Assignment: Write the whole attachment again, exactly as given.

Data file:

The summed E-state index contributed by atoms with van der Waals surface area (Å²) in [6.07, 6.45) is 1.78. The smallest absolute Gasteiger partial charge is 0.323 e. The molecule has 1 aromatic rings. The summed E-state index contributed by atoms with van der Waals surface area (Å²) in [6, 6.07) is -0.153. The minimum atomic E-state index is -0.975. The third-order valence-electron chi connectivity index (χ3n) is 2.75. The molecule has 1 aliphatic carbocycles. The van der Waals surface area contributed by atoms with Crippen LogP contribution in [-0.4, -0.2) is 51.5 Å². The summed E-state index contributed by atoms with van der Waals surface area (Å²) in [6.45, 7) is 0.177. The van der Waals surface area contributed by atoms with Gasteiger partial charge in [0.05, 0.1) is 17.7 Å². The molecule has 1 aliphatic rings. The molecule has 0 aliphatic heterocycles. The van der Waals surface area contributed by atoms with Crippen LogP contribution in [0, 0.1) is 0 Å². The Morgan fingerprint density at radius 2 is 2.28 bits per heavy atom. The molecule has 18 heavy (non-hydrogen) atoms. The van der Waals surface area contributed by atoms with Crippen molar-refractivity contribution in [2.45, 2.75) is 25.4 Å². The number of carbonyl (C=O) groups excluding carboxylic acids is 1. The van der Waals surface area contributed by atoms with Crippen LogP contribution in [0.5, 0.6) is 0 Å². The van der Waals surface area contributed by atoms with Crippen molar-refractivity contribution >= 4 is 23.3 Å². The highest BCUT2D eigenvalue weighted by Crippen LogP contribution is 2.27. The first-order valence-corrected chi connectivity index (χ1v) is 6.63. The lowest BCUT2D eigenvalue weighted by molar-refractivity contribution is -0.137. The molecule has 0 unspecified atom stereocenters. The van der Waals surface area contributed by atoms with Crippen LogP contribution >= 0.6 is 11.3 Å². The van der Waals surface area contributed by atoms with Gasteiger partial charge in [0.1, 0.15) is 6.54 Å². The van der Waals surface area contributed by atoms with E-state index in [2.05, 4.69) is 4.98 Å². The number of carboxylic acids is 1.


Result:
The summed E-state index contributed by atoms with van der Waals surface area (Å²) in [6.07, 6.45) is 1.78. The smallest absolute Gasteiger partial charge is 0.323 e. The molecule has 1 aromatic rings. The summed E-state index contributed by atoms with van der Waals surface area (Å²) in [6, 6.07) is -0.153. The minimum atomic E-state index is -0.975. The third-order valence-electron chi connectivity index (χ3n) is 2.75. The molecule has 1 aliphatic carbocycles. The van der Waals surface area contributed by atoms with Crippen LogP contribution in [-0.4, -0.2) is 51.5 Å². The summed E-state index contributed by atoms with van der Waals surface area (Å²) in [6.45, 7) is 0.177. The van der Waals surface area contributed by atoms with Gasteiger partial charge in [0.05, 0.1) is 17.7 Å². The molecule has 1 aliphatic rings. The molecule has 0 aliphatic heterocycles. The van der Waals surface area contributed by atoms with Crippen LogP contribution in [0, 0.1) is 0 Å². The Morgan fingerprint density at radius 2 is 2.28 bits per heavy atom. The molecule has 18 heavy (non-hydrogen) atoms. The van der Waals surface area contributed by atoms with Crippen molar-refractivity contribution in [2.45, 2.75) is 25.4 Å². The number of carbonyl (C=O) groups excluding carboxylic acids is 1. The van der Waals surface area contributed by atoms with Crippen LogP contribution in [0.5, 0.6) is 0 Å². The van der Waals surface area contributed by atoms with Crippen molar-refractivity contribution >= 4 is 23.3 Å². The highest BCUT2D eigenvalue weighted by Crippen LogP contribution is 2.27. The first-order valence-corrected chi connectivity index (χ1v) is 6.63. The lowest BCUT2D eigenvalue weighted by molar-refractivity contribution is -0.137. The molecule has 0 unspecified atom stereocenters. The van der Waals surface area contributed by atoms with Crippen LogP contribution >= 0.6 is 11.3 Å². The van der Waals surface area contributed by atoms with Gasteiger partial charge in [0.1, 0.15) is 6.54 Å². The van der Waals surface area contributed by atoms with E-state index in [2.05, 4.69) is 4.98 Å². The number of carboxylic acids is 1.